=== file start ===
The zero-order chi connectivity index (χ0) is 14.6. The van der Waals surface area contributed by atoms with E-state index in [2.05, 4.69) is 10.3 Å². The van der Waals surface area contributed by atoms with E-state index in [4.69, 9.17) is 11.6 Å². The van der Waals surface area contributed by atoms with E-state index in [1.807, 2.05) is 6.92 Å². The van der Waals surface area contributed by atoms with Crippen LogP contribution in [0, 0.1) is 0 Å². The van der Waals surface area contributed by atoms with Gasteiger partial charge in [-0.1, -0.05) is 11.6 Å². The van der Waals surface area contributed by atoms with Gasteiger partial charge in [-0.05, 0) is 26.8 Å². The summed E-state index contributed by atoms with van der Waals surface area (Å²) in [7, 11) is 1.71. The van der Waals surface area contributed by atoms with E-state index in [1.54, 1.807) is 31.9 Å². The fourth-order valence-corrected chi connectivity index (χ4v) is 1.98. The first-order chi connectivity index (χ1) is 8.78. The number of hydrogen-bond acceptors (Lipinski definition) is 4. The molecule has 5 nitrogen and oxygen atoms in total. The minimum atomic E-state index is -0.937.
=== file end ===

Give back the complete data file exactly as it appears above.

The zero-order chi connectivity index (χ0) is 14.6. The van der Waals surface area contributed by atoms with E-state index in [2.05, 4.69) is 10.3 Å². The van der Waals surface area contributed by atoms with E-state index in [4.69, 9.17) is 11.6 Å². The van der Waals surface area contributed by atoms with E-state index in [1.807, 2.05) is 6.92 Å². The van der Waals surface area contributed by atoms with Crippen LogP contribution in [0, 0.1) is 0 Å². The van der Waals surface area contributed by atoms with Gasteiger partial charge in [-0.1, -0.05) is 11.6 Å². The van der Waals surface area contributed by atoms with Gasteiger partial charge in [-0.05, 0) is 26.8 Å². The summed E-state index contributed by atoms with van der Waals surface area (Å²) in [7, 11) is 1.71. The van der Waals surface area contributed by atoms with E-state index in [1.54, 1.807) is 31.9 Å². The fourth-order valence-corrected chi connectivity index (χ4v) is 1.98. The first-order chi connectivity index (χ1) is 8.78. The number of hydrogen-bond acceptors (Lipinski definition) is 4. The molecule has 5 nitrogen and oxygen atoms in total. The minimum atomic E-state index is -0.937.